Tom Bianchi’s sun-drenched Polaroids capture the halcyon days of Fire Island Pines

Tom Bianchi’s sun-drenched Polaroids capture the halcyon days of Fire Island Pines

Bulging Speedos, tight Levis, tanned torsos and hosepipes galore: Tom Bianchi’s Polaroids capture summer sexiness through the eroticised male body.

Bianchi – a photographer and writer from suburban Chicago who has published more than 20 books of work – began visiting Fire Island Pines in the 1970s, where he snapped gay couples cavorting on vacation on his Polaroid SX-70 camera.

It was the beginning of a queer consciousness in America, but the general public wasn’t ready for it, yet. Bianchi’s Polaroids, shot between 1975 and 1983, were taken at a time when homosexuality was still illegal across the US. Soon after, the AIDs epidemic swept the country, and Bianchi’s works stayed in boxes for 30 years.

Untitled #260, 1975-83, by Tom Bianchi

Fire Island Pines in New York, a hamlet of 600 houses lining the coast, was one of the few safe spaces for gay men in the US at the time. Former male model John B Whyte popularised the Pines as a gay destination after he acquired the Botel Pines complex in the 1960s and turned it into a gay-friendly resort.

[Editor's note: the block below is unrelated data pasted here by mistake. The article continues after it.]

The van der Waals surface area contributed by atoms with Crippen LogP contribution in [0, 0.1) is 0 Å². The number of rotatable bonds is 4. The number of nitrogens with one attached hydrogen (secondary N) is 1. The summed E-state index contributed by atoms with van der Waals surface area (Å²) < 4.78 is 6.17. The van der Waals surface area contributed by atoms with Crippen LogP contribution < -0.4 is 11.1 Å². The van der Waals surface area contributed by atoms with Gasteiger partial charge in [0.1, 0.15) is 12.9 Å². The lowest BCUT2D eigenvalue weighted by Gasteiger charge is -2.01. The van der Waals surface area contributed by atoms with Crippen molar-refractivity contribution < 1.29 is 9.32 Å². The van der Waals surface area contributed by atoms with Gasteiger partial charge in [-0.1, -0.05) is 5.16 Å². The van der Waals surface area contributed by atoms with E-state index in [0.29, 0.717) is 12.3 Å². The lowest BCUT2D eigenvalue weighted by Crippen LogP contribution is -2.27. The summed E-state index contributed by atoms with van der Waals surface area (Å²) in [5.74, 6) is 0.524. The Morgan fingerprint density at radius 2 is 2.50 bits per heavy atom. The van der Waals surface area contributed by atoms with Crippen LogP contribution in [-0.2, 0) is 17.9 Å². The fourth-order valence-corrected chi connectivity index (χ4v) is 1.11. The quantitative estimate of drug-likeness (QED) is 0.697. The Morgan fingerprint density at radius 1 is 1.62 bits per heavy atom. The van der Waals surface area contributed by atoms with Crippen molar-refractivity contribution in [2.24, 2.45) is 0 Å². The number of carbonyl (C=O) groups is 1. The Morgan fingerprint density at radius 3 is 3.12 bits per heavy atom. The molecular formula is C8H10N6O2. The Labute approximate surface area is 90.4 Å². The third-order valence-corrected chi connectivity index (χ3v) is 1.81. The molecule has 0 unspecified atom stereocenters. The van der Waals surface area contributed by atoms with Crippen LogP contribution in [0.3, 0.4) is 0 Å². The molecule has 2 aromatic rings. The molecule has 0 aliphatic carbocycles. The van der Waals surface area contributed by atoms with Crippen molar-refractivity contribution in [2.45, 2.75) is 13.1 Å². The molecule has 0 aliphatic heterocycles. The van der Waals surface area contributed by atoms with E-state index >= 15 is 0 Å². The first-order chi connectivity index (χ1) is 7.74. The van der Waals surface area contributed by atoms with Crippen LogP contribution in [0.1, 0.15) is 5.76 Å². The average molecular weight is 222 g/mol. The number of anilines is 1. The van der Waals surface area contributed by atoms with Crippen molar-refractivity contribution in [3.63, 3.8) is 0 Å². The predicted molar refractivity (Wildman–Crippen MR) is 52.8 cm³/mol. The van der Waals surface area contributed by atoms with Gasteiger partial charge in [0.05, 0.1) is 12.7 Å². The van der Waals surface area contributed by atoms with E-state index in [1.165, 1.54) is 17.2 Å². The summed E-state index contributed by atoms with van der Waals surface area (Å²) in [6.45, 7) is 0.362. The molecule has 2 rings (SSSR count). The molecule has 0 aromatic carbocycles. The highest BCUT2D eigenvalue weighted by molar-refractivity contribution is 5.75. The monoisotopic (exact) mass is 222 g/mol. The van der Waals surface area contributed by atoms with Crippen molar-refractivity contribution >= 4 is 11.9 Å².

In the halcyon days of the Pines – described by Bianchi as ‘magical’ – more than 10,000 gay men would spend the weekend there, and Bianchi was a regular, attending at events such as Whyte’s famous ‘tea dances’ and bacchanals. He was also a guest at houses, and his poolside Polaroids are some of the most captivating shots he took on Fire Island.

‘In the Pines, my dreams of being an out gay man and artist became possible.’ Bianchi says. Yet Bianchi’s respect for his subjects’ is clear – many of the images do not show their faces, protecting their identities. Instead, the focus is the gestures of sensuality, athleticism, and tenderness expressed by the body.

In 2013, Bianchi’s collection of pictures of the Pines community was published, together with a memoir. Now, the original photographs are also on public view for the first time – some four decades after they were taken – at Throckmorton Fine Art, New York, paying homage to a time and a place when queerness was the quintessence of summer.

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